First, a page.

Where's the American Fantasy RPG?

L. Frank Baum's Oz series established American Fantasy as a genre, and yet it hasn't had much influence on popular tabletop role-playing games despite several fantasy authors providing the inspiration for co-creator Gary Gygax's Dungeons & Dragons. Why not?

L. Frank Baum's Oz series established American Fantasy as a genre, and yet it hasn't had much influence on popular tabletop role-playing games despite several American fantasy authors providing the inspiration for co-creator Gary Gygax's Dungeons & Dragons. Why not?

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Picture courtesy of Pixabay.

American Fantasy Defined

As described in The Fantasy Tradition in American Literature, the tenets of American Fantasy include a contrast between real world struggles and a fantasy land (Kansas vs. Oz), the Garden of the World set in the midst of the Great American Desert (Oz), and pastoral qualities that encompass the heartland like corn fields, crows, wildcats, and field mice. Baum's Oz is different in character but similar in texture to American agrarianism.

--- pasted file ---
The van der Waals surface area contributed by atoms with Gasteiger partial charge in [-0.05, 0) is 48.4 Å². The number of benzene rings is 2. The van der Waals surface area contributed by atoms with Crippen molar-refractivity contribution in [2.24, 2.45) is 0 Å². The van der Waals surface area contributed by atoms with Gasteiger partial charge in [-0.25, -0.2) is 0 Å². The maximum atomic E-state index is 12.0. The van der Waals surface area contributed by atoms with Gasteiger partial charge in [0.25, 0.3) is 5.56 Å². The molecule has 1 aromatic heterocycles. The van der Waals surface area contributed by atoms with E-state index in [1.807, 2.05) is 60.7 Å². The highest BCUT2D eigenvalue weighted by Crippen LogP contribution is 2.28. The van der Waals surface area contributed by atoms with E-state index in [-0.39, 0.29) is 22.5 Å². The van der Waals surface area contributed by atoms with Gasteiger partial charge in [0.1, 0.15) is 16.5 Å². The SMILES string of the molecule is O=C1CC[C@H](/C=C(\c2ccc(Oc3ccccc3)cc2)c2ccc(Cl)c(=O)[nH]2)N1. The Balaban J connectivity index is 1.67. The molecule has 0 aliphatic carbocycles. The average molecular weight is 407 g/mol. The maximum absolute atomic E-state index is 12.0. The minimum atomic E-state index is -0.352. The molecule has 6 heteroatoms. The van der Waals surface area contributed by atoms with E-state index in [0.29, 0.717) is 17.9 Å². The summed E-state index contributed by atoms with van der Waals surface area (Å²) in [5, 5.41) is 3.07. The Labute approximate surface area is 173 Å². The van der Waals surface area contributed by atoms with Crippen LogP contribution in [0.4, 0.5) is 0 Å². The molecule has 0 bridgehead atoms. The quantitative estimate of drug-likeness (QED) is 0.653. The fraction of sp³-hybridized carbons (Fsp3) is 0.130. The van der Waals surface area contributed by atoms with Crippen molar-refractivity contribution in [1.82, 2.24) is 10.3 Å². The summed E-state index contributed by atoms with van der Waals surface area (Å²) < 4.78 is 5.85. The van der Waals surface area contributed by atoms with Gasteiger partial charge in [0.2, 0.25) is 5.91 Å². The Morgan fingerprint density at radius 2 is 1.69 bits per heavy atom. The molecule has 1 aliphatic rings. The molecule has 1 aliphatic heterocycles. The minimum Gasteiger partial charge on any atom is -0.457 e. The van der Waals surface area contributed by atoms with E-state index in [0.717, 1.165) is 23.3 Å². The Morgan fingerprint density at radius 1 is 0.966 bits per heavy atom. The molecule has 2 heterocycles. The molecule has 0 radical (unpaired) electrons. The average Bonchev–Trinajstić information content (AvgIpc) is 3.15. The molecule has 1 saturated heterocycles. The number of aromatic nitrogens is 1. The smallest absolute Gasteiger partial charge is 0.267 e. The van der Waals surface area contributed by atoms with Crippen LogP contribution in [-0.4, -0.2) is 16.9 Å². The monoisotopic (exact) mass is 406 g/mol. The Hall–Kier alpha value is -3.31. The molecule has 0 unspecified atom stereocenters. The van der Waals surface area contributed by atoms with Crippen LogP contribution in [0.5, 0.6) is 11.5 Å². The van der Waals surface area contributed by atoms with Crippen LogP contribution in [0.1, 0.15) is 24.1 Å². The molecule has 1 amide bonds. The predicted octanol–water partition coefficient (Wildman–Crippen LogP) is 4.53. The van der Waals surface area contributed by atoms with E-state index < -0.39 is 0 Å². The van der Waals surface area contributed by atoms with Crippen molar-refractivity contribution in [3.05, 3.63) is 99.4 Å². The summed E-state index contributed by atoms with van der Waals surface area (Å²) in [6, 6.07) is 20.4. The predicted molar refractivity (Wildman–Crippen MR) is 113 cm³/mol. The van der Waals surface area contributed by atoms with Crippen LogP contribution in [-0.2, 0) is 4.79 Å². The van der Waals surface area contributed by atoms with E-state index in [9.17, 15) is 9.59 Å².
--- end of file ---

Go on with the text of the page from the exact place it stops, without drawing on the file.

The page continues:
There is technology too, always at the cusp of becoming ubiquitous, with objects taking on a life of their own. Baum was uneasy about the impact of technology on society: concerned about the impact of "flying machines", worried about what would happen to premature children in "incubators", and wary of slick-talking characters using gimmicks and puppetry (the titular Wizard of Oz). Judging by the abuse Baum heaps on an animated phonograph, he wasn't a fan of recorded music either.

As Brian Attebery puts it in The Fantasy Tradition:

"Oz is America made more fertile, more equitable, more companionable, and, because it is magic, more wonderful. What Dorothy finds beyond the Deadly Desert is another America with its potential fulfilled: its beasts speaking, its deserts blooming, and its people living in harmony."